Chopra is a quack but mindfulness is not quackery. And the apps may be mostly useless however, a number studies show that Mindfullness Based Stress Reduction (MBSR), taught and practiced all over the country can be quite helpful. I have been using one of their techniques, a Mindfullness body scan, since 2004 to deal with chronic, and at times debilitating back pain. Since I started doing it daily for 45 minutes about 6 months ago my pain has been reduced by about 80%. It works better for me than opiod pain meds. I know pz has looked at the studies and was not impressed and that anecdotes are not data, but I know that it works for me. Within 10 minutes of starting the exercise my pain usually disappears completely and regular practice has definite beneficial effects. Also sensors attached to the painful spots on my back show decreased muscle tension at the MOMENT that I focus on those spots. This evidence is good enough for me. Perhaps there is more in those studies than pz thinks. Or perhaps more and better studies are needed.

  7. Ed Seedhouse says

    Meditating is fine if that’s what you enjoy doing. So is a good nap. Meditating won’t make you “better” but it may make you slightly calmer. A good nap will probably do that and also make you more alert when you wake up.

    Well, if we want to learn how we can be somewhat calmer I guess it makes sense to practice being calm for awhile once in awhile. But “calmer” is not always “better”. There are times when the last thing you need to be is calm.

  8. David Rice says

    There may be more to the presentation than pz seems to indicate. I observed more women participating onstage than ever before (been watching and/or attending since 1970) and a major presentation for Music made by a black woman.
    article with more info

  9. hotspurphd says

    8. Ed Seedhouse, do you have any evidence to support your statements? My experience is that when I fall asleep while meditating I don’t feel as well as when I stay awake and do the work-meditation is work. There is also experimental evidence that a good nap is not the same as meditating. Herbert Benson a Harvard cardiologist in his studies of meditators found that experienced meditatiors demonstrated a state “more profound than deep sleep” after 20 minutes of med. twice daily (“The Relaxation Response 1975). Benson’s studies in the 50 years since then have supported the beneficial effects of med. While his n’s may be small and his claims too great-e.g., I don’t know how his claim that meditation is healing stands up-it’s clear to me from studies and personal experience that it can work pain reduction (see my post #7.).It makes sense I guess that less stress might lead to healing but I don’t know what the evidence is for that.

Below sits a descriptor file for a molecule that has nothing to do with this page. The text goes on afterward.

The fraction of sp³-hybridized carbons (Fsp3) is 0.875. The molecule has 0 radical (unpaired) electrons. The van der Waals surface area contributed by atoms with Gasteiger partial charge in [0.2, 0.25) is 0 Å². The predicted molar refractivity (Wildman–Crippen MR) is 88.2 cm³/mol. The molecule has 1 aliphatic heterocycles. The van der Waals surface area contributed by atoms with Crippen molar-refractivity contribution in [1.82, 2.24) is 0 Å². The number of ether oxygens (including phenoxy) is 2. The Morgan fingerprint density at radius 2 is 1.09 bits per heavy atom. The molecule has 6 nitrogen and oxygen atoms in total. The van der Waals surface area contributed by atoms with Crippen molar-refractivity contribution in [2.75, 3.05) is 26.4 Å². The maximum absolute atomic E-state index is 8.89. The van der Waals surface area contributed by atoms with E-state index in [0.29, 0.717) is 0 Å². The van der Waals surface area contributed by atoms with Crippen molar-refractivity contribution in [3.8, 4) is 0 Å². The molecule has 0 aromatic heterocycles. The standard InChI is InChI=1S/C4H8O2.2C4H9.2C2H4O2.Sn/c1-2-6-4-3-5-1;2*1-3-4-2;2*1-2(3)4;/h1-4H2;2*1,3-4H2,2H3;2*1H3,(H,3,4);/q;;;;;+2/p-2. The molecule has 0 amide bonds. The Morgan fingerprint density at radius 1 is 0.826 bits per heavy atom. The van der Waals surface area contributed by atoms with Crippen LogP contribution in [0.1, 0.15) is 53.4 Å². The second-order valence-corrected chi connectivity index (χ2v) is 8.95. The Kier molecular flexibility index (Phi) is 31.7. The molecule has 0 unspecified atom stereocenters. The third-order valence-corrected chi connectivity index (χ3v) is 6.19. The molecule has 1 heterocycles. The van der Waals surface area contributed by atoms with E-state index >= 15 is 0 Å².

Also there is a big difference between being calm and being mindful. One involves attention and the doesn’t necessarily. I wonder if anyone here has tried meditation. It seems that it’s seen here as just some new age thing. It not and its not anything like the common-sense stuff that Seedhouse says. I refer you to the work by John Kabat-Zinn, a psychologist at UMass.

  10. F.O. says

    Studying mindfulness was a significant help in dealing with depression.

    Re Deepak Chopra, he’s a perfect match for the feel-good religious feeling Apple inspires.

  11. says

    I agree with you hotspurphd…chopra (and probably most of these apps) is worthless…but meditation is not. Dismissing it as no different than a nap and as able to achieve nothing other than ‘calm’ is hard to justify in the face of mounting research to the contrary. PZ didn’t find your particular study convincing, but I wonder what he has to say about the meta-analysis of 78 fMRI studies of meditation Fox et. al. published just this month in Neuroscience and biobehavioral reveiws. They found “reliably dissociable patterns of brain activation and deactivation for four common styles of meditation (focused attention, mantra recitation, open monitoring, and compassion/loving-kindness)” which differences were “congruent with the psychological and behavioral aims of each practice” overall.